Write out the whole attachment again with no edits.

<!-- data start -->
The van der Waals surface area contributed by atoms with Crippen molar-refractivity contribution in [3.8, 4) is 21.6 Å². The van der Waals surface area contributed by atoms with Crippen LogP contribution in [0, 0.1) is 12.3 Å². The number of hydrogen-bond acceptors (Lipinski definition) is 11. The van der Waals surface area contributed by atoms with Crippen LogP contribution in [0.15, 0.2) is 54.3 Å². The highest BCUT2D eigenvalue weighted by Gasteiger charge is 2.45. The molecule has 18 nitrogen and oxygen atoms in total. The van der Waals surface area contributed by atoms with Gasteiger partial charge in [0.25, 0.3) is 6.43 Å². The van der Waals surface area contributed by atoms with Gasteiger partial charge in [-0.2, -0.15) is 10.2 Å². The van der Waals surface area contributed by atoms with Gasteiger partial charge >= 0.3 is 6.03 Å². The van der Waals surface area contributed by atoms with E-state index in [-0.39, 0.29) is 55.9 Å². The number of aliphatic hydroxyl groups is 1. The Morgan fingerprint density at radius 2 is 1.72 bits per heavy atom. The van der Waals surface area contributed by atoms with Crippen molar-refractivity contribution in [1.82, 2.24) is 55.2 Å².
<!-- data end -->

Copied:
The van der Waals surface area contributed by atoms with Crippen molar-refractivity contribution in [3.8, 4) is 21.6 Å². The van der Waals surface area contributed by atoms with Crippen LogP contribution in [0, 0.1) is 12.3 Å². The number of hydrogen-bond acceptors (Lipinski definition) is 11. The van der Waals surface area contributed by atoms with Crippen LogP contribution in [0.15, 0.2) is 54.3 Å². The highest BCUT2D eigenvalue weighted by Gasteiger charge is 2.45. The molecule has 18 nitrogen and oxygen atoms in total. The van der Waals surface area contributed by atoms with Gasteiger partial charge in [0.25, 0.3) is 6.43 Å². The van der Waals surface area contributed by atoms with Gasteiger partial charge in [-0.2, -0.15) is 10.2 Å². The van der Waals surface area contributed by atoms with Gasteiger partial charge >= 0.3 is 6.03 Å². The van der Waals surface area contributed by atoms with E-state index in [-0.39, 0.29) is 55.9 Å². The number of aliphatic hydroxyl groups is 1. The Morgan fingerprint density at radius 2 is 1.72 bits per heavy atom. The van der Waals surface area contributed by atoms with Crippen molar-refractivity contribution in [1.82, 2.24) is 55.2 Å².